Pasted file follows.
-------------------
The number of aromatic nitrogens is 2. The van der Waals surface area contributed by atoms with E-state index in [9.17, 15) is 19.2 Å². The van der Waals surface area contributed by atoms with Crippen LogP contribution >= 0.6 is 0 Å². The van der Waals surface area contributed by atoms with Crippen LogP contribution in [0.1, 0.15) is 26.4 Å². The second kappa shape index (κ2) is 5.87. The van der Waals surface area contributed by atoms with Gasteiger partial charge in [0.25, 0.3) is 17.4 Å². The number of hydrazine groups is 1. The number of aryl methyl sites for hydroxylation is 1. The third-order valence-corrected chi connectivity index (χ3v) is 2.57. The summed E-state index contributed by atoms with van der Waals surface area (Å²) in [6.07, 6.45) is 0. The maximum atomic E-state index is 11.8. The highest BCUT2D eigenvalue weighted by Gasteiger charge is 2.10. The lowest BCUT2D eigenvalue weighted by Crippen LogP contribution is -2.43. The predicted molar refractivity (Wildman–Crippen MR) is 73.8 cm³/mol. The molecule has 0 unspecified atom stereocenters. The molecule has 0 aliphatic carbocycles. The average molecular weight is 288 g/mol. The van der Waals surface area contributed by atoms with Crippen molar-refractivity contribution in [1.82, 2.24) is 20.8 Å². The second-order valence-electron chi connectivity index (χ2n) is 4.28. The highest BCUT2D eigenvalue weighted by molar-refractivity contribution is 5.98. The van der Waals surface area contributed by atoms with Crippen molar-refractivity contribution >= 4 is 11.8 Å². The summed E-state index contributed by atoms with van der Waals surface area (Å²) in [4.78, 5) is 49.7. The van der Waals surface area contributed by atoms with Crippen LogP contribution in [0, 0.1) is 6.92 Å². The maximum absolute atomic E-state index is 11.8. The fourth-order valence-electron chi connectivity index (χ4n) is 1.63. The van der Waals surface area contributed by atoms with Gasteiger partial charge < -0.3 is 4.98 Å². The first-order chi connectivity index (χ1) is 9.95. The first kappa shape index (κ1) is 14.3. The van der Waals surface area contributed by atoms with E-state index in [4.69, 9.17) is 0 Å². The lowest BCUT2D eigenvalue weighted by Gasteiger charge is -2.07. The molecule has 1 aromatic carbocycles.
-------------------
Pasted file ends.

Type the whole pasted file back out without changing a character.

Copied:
The number of aromatic nitrogens is 2. The van der Waals surface area contributed by atoms with E-state index in [9.17, 15) is 19.2 Å². The van der Waals surface area contributed by atoms with Crippen LogP contribution >= 0.6 is 0 Å². The van der Waals surface area contributed by atoms with Crippen LogP contribution in [0.1, 0.15) is 26.4 Å². The second kappa shape index (κ2) is 5.87. The van der Waals surface area contributed by atoms with Gasteiger partial charge in [0.25, 0.3) is 17.4 Å². The number of hydrazine groups is 1. The number of aryl methyl sites for hydroxylation is 1. The third-order valence-corrected chi connectivity index (χ3v) is 2.57. The summed E-state index contributed by atoms with van der Waals surface area (Å²) in [6.07, 6.45) is 0. The maximum atomic E-state index is 11.8. The highest BCUT2D eigenvalue weighted by Gasteiger charge is 2.10. The lowest BCUT2D eigenvalue weighted by Crippen LogP contribution is -2.43. The predicted molar refractivity (Wildman–Crippen MR) is 73.8 cm³/mol. The molecule has 0 unspecified atom stereocenters. The molecule has 0 aliphatic carbocycles. The average molecular weight is 288 g/mol. The van der Waals surface area contributed by atoms with Crippen molar-refractivity contribution in [1.82, 2.24) is 20.8 Å². The second-order valence-electron chi connectivity index (χ2n) is 4.28. The highest BCUT2D eigenvalue weighted by molar-refractivity contribution is 5.98. The van der Waals surface area contributed by atoms with Crippen molar-refractivity contribution >= 4 is 11.8 Å². The summed E-state index contributed by atoms with van der Waals surface area (Å²) in [4.78, 5) is 49.7. The van der Waals surface area contributed by atoms with Crippen LogP contribution in [0, 0.1) is 6.92 Å². The maximum absolute atomic E-state index is 11.8. The fourth-order valence-electron chi connectivity index (χ4n) is 1.63. The van der Waals surface area contributed by atoms with Gasteiger partial charge < -0.3 is 4.98 Å². The first-order chi connectivity index (χ1) is 9.95. The first kappa shape index (κ1) is 14.3. The van der Waals surface area contributed by atoms with E-state index in [4.69, 9.17) is 0 Å². The lowest BCUT2D eigenvalue weighted by Gasteiger charge is -2.07. The molecule has 1 aromatic carbocycles.